VIENNA, AUSTRIA—Colorectal cancer (CRC) is on the rise among younger patients. Although some cases of younger-onset CRC can be explained by hereditary factors, most arise spontaneously. Researchers have found that CRC tumors in younger persons may be molecularly distinct from those of older persons, and that these differences are related to the way genes are switched on and off (epigenetics) in the tumors of the younger patients. Such a discovery may lead to better treatment options tailored specifically to a younger age group, the researchers reported at the European Cancer Congress 2015 (ECC2015).
An analysis of genetic mutations in tumors from 126 patients younger than 50 years and 368 patients 50 years and older was presented by Andrea Cercek, MD, an assistant attending physician at Memorial Sloan Kettering Cancer Center, and assistant professor of medicine at Weill Cornell Medical Center, both in New York, New York.
“Interestingly, we found a different frequency of mutation of genes known to be cancer-causing in the different age groups,” she said.
Tumors from two groups of CRC patients were analyzed. The first included patients treated at Memorial Sloan Kettering; and the second, patients from The Cancer Genome Atlas, a project aiming to catalogue cancer-causing genetic mutations, run by the US National Cancer Institute (NCI).
“In the early onset group we found that 154 genes were under-methylated. Both under (hypo-) and over (hyper-) methylation of genes are found in cancer,” Cercek explained. “We also found that an increase in methylation went hand in hand with an increase in age among the younger patients, and that this intensification was beyond that which would occur naturally in normal tissue. Finding such a distinctive molecular make-up in this group encourages us to believe that we may, in the future, be able to tailor treatments to them and attempt to prevent or slow down these processes in order to improve outcomes for them.”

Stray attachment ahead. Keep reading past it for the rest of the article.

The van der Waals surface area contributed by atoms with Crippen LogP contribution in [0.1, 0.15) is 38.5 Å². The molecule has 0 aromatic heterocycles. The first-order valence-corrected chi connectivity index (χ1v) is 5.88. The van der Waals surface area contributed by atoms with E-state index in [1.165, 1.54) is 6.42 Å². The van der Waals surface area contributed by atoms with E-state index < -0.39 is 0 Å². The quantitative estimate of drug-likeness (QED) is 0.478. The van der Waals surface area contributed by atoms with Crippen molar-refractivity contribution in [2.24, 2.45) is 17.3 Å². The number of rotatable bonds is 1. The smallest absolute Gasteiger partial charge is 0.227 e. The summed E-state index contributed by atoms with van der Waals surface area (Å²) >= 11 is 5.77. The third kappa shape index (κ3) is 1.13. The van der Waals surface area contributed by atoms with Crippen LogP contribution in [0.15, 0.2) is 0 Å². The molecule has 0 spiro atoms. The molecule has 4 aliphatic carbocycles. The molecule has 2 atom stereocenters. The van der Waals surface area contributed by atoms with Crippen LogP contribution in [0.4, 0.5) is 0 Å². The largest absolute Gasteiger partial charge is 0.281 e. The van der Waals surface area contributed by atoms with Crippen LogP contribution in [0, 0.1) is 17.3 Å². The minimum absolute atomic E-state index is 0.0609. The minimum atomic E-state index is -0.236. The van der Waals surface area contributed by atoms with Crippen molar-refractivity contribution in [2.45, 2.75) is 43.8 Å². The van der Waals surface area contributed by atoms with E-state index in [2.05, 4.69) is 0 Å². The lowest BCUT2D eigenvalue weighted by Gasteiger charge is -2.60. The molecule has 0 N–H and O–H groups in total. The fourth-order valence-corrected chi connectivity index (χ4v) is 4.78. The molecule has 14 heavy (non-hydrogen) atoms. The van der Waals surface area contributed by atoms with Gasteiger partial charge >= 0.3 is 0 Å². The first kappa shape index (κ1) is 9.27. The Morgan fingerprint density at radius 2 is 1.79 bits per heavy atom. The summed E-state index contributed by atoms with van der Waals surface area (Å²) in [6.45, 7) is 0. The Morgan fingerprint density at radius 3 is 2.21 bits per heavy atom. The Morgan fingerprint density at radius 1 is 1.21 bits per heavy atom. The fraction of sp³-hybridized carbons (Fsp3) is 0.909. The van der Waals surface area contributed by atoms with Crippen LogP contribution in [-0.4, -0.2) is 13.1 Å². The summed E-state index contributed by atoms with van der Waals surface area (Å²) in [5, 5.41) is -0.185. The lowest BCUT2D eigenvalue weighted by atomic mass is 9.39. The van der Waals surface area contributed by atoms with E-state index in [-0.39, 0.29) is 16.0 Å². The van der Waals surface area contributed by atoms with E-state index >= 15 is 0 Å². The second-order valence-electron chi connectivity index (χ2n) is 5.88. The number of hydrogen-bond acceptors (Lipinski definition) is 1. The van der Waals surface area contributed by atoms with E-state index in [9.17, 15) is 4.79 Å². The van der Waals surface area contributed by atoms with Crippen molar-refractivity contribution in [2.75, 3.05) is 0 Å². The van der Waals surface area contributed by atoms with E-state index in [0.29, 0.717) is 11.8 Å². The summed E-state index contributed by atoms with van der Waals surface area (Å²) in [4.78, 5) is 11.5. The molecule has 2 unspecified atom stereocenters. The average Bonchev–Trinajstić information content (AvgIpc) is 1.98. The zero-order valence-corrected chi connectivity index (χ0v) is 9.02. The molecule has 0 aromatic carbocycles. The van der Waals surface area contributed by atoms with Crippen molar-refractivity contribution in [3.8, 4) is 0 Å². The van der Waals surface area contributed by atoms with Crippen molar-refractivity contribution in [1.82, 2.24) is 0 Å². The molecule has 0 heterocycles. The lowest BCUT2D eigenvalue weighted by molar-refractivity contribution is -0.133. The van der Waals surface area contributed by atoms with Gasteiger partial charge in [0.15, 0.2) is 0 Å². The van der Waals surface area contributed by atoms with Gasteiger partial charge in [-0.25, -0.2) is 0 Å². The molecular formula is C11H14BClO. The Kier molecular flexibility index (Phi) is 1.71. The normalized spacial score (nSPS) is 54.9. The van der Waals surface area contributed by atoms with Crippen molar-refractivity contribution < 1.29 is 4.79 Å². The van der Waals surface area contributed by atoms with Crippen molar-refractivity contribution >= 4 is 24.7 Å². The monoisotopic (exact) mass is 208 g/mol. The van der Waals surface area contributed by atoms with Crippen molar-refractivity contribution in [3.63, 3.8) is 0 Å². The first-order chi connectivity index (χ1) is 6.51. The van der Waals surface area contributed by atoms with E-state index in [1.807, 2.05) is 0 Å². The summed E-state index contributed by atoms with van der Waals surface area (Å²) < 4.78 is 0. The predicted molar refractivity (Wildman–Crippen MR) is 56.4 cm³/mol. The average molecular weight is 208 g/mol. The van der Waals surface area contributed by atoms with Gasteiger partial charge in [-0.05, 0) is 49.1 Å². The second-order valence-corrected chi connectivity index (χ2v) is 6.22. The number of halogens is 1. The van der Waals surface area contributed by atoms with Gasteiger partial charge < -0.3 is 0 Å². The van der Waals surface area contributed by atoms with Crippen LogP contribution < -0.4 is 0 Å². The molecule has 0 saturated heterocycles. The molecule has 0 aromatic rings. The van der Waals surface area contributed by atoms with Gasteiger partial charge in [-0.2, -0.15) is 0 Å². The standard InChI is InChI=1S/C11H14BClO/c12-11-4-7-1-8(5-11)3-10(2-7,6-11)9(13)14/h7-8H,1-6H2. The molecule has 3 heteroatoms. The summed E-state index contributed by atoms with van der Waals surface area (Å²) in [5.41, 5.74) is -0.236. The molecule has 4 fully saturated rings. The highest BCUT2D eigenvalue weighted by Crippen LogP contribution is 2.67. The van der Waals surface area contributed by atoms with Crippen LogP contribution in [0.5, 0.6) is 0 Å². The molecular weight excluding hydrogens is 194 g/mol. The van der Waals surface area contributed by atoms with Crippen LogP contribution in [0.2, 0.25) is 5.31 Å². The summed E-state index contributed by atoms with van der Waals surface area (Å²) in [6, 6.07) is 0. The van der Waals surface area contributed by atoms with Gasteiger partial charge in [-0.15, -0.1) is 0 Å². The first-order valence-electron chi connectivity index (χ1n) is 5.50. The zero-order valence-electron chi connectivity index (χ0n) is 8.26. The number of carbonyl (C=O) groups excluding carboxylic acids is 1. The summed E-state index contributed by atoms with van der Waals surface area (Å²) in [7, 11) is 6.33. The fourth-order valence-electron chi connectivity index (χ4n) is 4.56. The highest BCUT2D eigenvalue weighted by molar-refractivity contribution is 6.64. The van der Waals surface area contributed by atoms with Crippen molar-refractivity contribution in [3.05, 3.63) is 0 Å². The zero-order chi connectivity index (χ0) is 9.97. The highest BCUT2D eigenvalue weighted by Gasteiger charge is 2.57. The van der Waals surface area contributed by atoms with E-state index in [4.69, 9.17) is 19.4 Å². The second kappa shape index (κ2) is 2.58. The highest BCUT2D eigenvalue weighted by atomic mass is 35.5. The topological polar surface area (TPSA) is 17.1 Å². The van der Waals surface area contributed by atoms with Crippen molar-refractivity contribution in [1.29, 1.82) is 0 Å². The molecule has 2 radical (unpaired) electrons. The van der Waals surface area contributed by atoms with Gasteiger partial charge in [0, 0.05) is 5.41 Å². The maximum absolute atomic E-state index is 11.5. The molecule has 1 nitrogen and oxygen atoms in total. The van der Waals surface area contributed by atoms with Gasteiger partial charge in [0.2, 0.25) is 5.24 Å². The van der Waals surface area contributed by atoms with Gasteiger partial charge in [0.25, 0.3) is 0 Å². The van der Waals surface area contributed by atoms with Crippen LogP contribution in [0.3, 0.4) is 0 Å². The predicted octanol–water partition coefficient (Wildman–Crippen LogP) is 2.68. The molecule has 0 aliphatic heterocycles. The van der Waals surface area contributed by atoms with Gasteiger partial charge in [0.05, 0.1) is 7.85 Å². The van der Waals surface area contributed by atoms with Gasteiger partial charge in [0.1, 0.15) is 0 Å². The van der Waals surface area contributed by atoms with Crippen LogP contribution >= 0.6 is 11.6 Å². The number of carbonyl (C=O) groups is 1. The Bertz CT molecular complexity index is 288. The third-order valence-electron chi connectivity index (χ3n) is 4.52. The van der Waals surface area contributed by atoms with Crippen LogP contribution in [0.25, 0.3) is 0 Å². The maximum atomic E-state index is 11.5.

Younger-onset CRC has increased at a continuous rate of 1.5% per year in men and 1.6% per year in women during the period 1992 to 2011, according to data from the Surveillance, Epidemiology, and End Result (SEER) Registries, the agency that collects and collates cancer statistics on behalf of the NCI. Although CRC is the third most common cancer in the world, with nearly 1.4 million new cases in 2012, diagnoses in younger patients tend to occur later, when the disease is more advanced and hence more difficult to treat. This is most likely due to a lack of awareness of symptoms in patients as well as doctors, in addition to the tendency to attribute those symptoms to other causes.
“Changes in bowel habits may be attributed to Crohn’s disease, food allergies, or simply stress, for example, and doctors send younger patients for early CRC screening much less frequently than they do older ones,” said Cercek. “I believe that raising awareness of the increasing frequency of younger-onset CRC among clinicians is very important.”
Younger patients with CRC tend to be treated more aggressively, though currently there is no other difference in the therapies used. “That is why our findings are important,” Cercek said. “We hope to be able to continue research on the molecular and epigenetic characterization of tumors from younger-onset CRC patients in order to be able to develop better therapies for them, and improve their overall survival as well as their quality of life.”